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HIV Med. 2008 Jul;9(6):397-405. doi: 10.1111/j.1468-1293.2008.00566.x. Epub 2008 Apr 10.

Delayed diagnosis of HIV infection and late initiation of antiretroviral therapy in the Swiss HIV Cohort Study.

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Basel Institute for Clinical Epidemiology, University Hospital Basel, Switzerland.



To investigate delayed HIV diagnosis and late initiation of antiretroviral therapy (ART) in the Swiss HIV Cohort Study.


Two sub-populations were included: 1915 patients with HIV diagnosis from 1998 to 2007 and within 3 months of cohort registration (group A), and 1730 treatment-naïve patients with CD4>or=200 cells/microL before their second cohort visit (group B). In group A, predictors for low initial CD4 cell counts were examined with a median regression. In group B, we studied predictors for CD4<200 cells/microL without ART despite cohort follow-up.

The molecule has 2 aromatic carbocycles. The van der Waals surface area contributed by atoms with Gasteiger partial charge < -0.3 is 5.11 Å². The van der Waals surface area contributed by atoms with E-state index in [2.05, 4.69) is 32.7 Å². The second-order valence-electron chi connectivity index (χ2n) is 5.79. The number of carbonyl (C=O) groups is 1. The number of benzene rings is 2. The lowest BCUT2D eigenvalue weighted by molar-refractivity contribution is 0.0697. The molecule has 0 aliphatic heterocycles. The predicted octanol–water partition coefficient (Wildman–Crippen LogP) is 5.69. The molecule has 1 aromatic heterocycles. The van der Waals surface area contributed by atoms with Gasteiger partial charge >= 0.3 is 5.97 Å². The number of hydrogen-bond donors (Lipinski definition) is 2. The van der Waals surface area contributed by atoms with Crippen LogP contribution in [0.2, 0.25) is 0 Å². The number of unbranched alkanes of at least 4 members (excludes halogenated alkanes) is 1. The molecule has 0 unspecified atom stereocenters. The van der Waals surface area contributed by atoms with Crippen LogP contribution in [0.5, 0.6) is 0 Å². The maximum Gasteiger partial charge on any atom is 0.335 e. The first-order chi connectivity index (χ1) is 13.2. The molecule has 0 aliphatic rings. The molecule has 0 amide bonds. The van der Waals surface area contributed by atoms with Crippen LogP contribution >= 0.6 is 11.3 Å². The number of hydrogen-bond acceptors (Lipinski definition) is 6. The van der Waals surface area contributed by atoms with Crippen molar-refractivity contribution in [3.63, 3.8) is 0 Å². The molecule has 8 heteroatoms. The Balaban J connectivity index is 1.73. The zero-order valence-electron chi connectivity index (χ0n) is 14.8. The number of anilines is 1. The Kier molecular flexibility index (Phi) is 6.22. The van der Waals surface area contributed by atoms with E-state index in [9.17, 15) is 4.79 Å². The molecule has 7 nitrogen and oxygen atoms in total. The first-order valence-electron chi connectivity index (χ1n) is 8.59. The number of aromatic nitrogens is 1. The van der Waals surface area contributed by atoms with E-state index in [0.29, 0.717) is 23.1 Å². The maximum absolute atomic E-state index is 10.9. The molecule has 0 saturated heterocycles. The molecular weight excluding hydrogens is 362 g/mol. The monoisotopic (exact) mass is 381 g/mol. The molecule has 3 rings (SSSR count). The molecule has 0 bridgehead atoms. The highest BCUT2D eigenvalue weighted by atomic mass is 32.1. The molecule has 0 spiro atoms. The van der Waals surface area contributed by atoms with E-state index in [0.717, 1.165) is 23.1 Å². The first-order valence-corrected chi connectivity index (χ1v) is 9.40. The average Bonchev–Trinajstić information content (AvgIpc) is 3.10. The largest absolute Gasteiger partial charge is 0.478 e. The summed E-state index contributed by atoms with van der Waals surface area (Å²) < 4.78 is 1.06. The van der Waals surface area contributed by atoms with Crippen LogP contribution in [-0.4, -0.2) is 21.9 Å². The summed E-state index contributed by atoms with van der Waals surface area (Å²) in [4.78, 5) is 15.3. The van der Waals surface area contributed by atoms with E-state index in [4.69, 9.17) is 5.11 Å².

Median initial CD4 cell count in group A was 331 cells/microL; 31% and 10% were <200 and <50 cells/microL, respectively. Risk factors for low CD4 count were age and non-White race. Homosexual transmission, intravenous drug use and living alone were protective. In group B, 30% initiated ART with CD4>or=200 cells/microL; 18% and 2% dropped to CD4 <200 and <50 cells/microL without ART, respectively. Sub-Saharan origin was associated with lower probability of CD4 <200 cells/microL without ART during follow-up. Median CD4 count at ART initiation was 207 and 253 cells/microL in groups A and B, respectively.


CD4<200 cells/microL and, particularly, CD4<50 cells/microL before starting ART are predominantly caused by late presentation. Earlier HIV diagnosis is paramount.

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